Another wonderful update from Versailles and More by Catherine Delors:
Our theme will be Women under Napoléon, says the Burney Letter, with keynote talks from Professor Frédéric Ogee of the Université-Paris Diderot and Professor Peter Sabor, from the Burney Centre at McGill University. There will be five Panels looking at Female Journalists and the Revolution; Fashion, Dress, and Empire; The Wanderer; Madame de Staël and the women who rebelled; and Women and Education. We hope also to have a dramatised performance by Hester Davenport and Karin Fernald of readings taken from women writers on the Revolution.
Burney’s work will be the inspiration, but we hope to use the conference to promote Anglo-French relations (papers will be in both French and English, with translated abstracts available), and to set Burney’s work in the context of other women writers of the period, both French and English. How do her diaries and journals compare with journalists like Mary Wollstonecraft and Helen Maria Williams, who travelled to the French capital in the early 1790s to see for themselves what “revolution” meant? Why was she so unwilling to make the acquaintance of Madame de Staël even in Paris, once she had left behind the stuffy mores of English society? What role did these women writers have in the development of a post-revolutionary aesthetic?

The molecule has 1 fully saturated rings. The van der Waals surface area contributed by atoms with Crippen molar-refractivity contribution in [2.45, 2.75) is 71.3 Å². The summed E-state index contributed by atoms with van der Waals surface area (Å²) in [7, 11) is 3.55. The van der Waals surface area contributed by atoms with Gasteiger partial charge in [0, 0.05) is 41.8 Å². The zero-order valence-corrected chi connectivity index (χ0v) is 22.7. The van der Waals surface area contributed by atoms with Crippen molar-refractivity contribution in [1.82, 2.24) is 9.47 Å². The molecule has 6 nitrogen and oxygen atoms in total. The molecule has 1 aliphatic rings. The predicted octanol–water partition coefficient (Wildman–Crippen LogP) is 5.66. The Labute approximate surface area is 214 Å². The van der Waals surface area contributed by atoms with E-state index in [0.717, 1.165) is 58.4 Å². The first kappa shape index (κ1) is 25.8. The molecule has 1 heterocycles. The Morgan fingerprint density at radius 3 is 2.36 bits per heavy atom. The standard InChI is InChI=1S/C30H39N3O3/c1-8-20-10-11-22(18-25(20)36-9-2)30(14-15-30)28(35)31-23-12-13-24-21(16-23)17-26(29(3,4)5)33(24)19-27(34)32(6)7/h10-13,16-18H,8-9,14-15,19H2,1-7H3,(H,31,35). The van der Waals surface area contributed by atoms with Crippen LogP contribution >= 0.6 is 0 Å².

For registration information and a full program, see here. The title of this conference could have been better chosen, but of course I will attend. This sounds most interesting, and is too close to the themes and inspiration of my novels to pass up.
For more information on Frances Burney d’Arblay’s fascinating life and works, see this biography from the Burney Centre at McGill University.